Civically Engaging with Alex Zank

For a world plagued with poor news sources, a prescription for healthier news consumption


Graphic by Karl Enghofer, The Spectator

Story by Alex Zank, OP/ED Editor

I’d like to think of these final weeks of “Civically Engaging” as a visit to the doctor’s office (a really fun doctor’s office, at that). Last week I gave society the diagnosis. News consumption, especially when reliant on social media, is suffering from a bad case of indigestion.

A Buzzfeed “listicle” is nothing but a sugary sweet and the Huffington Post clickfarm offers no nutritional value in an unbalanced news consumption diet. And speaking of unbalanced, everywhere we turn on the Internet has a gang of slanted sources for every legitimate one when it comes to getting your fill on politics.

This week is the prescription, and thank goodness you don’t have to visit to get it. Out of the kindness of my heart, I will suggest some of my go-to news sources as an alternative to all the garbage clogging Facebook feeds.

These sources are categorized in two ways: first, the sources that may seem boring to some but are really great and trustworthy; and two, some trendier sources (this is completely subjective, and keep in mind that my idea of trendy is a little more aged than most of you).

Boring but beneficial

— The New York Times: trust me on this one, plenty of people find the Times’ writing unexciting. Maybe it’s because the headlines are not sensational or sarcastic as you’d find on HuffPo.

Maybe it’s because the writing doesn’t end at 350 words. But if you want comprehensive, far-reaching and detailed reporting, the Times is one of your best options.

And here’s a plus: if you’re one of those old-fashioned tree-killing types, the print edition is offered for free on campus courtesy of the Readership Program (well, almost free — some of the student differential tuition dollars are used to fund it).

— NPR: this may just be me getting old, but the only station I listen to in my car is 88.3, the Ideas network. I also visit NPR’s website more often than anything else when checking the headlines. They do great work not only for political reporting, but for nearly everything else, too. One of my favorite programs is “Car Talk” on Sunday mornings.

If you want a great synopsis of the day’s happenings (their audio pieces are longer than two-minute teases you see from other sources), visit their website. If you want quality programming that gives your brain a workout, tune into 88.3 FM whenever you’re in your car.

— PBS Newshour: what else would you want to do at 6 p.m. on weekdays? Well, a lot. That’s why there’s the Internet. I rarely tune in to watch the programming on TV, but PBS offers full episodes streaming (in addition to other reporting) online.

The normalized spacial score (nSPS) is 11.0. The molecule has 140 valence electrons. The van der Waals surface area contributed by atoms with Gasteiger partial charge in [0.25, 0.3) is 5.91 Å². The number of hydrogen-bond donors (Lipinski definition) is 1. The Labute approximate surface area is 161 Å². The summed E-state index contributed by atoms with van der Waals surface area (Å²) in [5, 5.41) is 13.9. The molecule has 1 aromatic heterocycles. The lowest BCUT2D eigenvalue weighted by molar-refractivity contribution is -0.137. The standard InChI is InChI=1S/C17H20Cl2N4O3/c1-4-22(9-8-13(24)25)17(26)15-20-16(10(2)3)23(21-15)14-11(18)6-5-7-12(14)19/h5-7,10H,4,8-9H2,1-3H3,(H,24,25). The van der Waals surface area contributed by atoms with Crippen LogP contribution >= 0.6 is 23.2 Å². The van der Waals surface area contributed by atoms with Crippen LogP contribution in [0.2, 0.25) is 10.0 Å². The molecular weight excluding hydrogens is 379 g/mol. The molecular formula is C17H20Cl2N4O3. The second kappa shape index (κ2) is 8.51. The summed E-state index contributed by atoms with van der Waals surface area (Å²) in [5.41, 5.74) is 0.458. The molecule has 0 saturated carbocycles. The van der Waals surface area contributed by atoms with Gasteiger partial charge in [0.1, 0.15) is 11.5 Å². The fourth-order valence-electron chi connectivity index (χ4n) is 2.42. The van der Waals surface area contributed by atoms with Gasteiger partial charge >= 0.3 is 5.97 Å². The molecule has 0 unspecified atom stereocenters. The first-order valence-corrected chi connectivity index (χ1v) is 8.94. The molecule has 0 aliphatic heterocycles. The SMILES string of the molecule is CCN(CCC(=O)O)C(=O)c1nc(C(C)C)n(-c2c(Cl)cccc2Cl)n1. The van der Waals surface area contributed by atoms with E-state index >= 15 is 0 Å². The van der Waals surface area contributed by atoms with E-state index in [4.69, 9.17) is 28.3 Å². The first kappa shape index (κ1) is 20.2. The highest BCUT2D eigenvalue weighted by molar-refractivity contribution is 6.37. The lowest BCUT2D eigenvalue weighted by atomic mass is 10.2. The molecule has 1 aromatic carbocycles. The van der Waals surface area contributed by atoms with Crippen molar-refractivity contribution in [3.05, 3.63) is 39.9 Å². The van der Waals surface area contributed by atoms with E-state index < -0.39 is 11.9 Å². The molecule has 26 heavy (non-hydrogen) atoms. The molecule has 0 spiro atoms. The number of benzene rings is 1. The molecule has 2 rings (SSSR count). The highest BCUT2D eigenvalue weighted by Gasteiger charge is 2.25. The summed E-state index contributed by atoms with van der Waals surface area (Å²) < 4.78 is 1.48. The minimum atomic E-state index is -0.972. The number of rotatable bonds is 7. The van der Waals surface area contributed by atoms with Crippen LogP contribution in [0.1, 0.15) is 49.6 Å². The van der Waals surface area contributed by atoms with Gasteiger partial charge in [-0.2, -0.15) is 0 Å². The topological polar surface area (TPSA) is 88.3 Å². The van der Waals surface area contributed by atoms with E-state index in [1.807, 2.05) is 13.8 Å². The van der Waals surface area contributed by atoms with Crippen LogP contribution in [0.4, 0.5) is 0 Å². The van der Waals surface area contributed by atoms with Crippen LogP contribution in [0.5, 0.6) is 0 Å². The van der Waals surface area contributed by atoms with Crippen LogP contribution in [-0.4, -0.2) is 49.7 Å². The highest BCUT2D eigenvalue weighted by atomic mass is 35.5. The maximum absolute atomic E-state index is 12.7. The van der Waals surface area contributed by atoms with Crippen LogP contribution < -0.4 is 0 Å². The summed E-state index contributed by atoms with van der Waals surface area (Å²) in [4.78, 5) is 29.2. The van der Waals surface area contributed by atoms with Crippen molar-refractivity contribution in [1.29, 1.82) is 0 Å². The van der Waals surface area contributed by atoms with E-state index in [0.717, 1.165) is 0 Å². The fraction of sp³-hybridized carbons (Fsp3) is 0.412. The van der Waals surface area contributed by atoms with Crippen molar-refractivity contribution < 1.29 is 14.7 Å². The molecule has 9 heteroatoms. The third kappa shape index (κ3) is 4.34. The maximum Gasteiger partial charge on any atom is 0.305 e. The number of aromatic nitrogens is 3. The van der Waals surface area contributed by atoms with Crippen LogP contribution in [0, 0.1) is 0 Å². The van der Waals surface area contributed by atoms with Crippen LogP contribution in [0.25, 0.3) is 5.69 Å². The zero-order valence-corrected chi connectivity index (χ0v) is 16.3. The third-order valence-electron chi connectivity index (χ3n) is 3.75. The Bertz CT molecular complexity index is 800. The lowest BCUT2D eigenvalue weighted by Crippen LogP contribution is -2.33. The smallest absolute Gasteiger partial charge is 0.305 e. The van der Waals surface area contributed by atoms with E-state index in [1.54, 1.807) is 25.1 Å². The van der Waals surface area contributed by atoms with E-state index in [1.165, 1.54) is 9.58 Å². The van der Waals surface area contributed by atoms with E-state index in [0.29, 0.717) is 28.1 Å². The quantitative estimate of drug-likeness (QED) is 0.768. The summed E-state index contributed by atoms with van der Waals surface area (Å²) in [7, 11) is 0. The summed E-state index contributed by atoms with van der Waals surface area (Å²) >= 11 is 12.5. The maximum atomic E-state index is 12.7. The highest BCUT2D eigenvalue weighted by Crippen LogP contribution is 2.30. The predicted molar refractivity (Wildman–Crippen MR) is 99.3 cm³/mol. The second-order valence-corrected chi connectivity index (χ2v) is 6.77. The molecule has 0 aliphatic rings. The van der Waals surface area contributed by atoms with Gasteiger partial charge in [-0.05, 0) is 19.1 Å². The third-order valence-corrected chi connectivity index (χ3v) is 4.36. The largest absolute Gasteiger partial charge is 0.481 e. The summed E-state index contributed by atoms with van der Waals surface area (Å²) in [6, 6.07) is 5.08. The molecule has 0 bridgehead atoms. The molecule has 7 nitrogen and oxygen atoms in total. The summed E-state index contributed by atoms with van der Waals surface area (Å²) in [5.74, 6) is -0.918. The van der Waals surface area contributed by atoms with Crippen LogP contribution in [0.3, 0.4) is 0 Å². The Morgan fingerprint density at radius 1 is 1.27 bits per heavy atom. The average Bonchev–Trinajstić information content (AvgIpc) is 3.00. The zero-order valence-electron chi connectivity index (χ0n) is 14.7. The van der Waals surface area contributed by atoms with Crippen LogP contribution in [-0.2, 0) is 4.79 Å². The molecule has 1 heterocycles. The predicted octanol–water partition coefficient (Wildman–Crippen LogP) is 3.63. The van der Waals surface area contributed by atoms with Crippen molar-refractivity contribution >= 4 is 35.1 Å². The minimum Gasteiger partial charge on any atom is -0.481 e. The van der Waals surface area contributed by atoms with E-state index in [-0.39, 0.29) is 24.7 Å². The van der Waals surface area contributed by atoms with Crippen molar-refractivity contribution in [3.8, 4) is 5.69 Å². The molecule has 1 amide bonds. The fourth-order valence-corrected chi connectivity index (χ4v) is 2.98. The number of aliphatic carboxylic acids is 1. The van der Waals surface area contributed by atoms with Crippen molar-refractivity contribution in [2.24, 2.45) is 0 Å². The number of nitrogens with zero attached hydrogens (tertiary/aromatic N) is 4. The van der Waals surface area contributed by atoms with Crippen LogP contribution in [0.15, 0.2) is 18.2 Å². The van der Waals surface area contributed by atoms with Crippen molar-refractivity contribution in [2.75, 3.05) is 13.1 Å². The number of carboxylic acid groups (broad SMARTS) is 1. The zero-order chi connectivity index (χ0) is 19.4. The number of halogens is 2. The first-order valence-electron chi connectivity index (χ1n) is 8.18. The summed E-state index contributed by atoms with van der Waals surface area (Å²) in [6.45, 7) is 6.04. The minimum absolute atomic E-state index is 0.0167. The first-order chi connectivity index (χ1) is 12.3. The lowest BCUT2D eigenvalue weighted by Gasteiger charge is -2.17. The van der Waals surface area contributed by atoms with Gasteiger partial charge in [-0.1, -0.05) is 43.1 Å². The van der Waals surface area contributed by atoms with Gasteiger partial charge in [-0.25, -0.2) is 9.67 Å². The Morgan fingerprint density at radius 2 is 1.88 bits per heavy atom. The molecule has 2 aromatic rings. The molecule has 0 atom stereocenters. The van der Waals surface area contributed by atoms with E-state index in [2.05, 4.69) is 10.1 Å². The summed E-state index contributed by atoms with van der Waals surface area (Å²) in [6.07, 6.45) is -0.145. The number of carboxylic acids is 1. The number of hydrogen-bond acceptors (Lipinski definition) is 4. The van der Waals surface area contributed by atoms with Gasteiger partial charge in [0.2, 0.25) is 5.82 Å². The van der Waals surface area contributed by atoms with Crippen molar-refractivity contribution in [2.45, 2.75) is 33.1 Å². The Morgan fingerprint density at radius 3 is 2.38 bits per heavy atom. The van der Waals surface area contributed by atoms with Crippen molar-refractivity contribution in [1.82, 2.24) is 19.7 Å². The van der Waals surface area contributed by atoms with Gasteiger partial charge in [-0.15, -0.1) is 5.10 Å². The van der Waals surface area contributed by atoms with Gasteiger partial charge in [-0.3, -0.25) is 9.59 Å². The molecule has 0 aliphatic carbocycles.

If the inherent boringness of truth is too much for you to handle for an entire 60 minutes, turn it to a game. Turn off your phone, sit at your TV or computer, and just try not to fall asleep.

If you stay awake, the prize will be that you will have evolved into a higher being from all the information you just absorbed.

Trendy but still legitimate

— The Pacific Standard: after reddit, is the first icon on my Google Chrome bookmarks bar. If I could reach into the depths of my brain and extract the most creative ideas I have and put them into a story, it would closely resemble the Pacific Standard’s writing. The publication looks at important societal issues through the lens of social and behavioral science.

This makes for some incredible and interesting reading. You’ll never blaze through 1,500 words faster than you would reading an article from this publication.

Be warned, though. Do not use this for your primary source of political news, though. It offers different angles and discusses larger implications of issues, but usually doesn’t have up-to-date information vital to stay informed.

— Quartz: the Atlantic’s contribution to business and economics news, Quartz was designed with mobile users in mind. The website is phone friendly, in that it looks almost exactly the same on the computer so you know you’re not missing out on a smaller device.

If long-form journalism isn’t your thing, most these stories only take a few minutes to read. At the same time, the reporting and writing is still thoughtful and every word seems carefully chosen.

The headlines are a bit unorthodox relative to legacy media, so this makes younger users who are used to things like, “This (Insert Person or Animal Here) Doing (Insert Event or Talent Here) Will Make Your Day/Give You Feels/Turn Your Life Around” will feel more at home.

The reporters also throw in interesting graphs whenever applicable. I know I’m not the only one who at times likes to just look at pictures and skip over those pesky words that require thought.

This is by no means a complete list. There are plenty of other news sources you should explore, such as FiveThirtyEight, ProPublica or Roll Call that can be added to a healthy diet of news consumption.

The key is to start out by acknowledging the bad ones, wean yourself from them, and switch them out for those of higher quality.

Just like most changes you make in the name of a healthier lifestyle, it may take time to get into these new habits.

But, when you visit your old guilty pleasure months down the road and realize it was not worth your attention, you will be thankful you made these changes.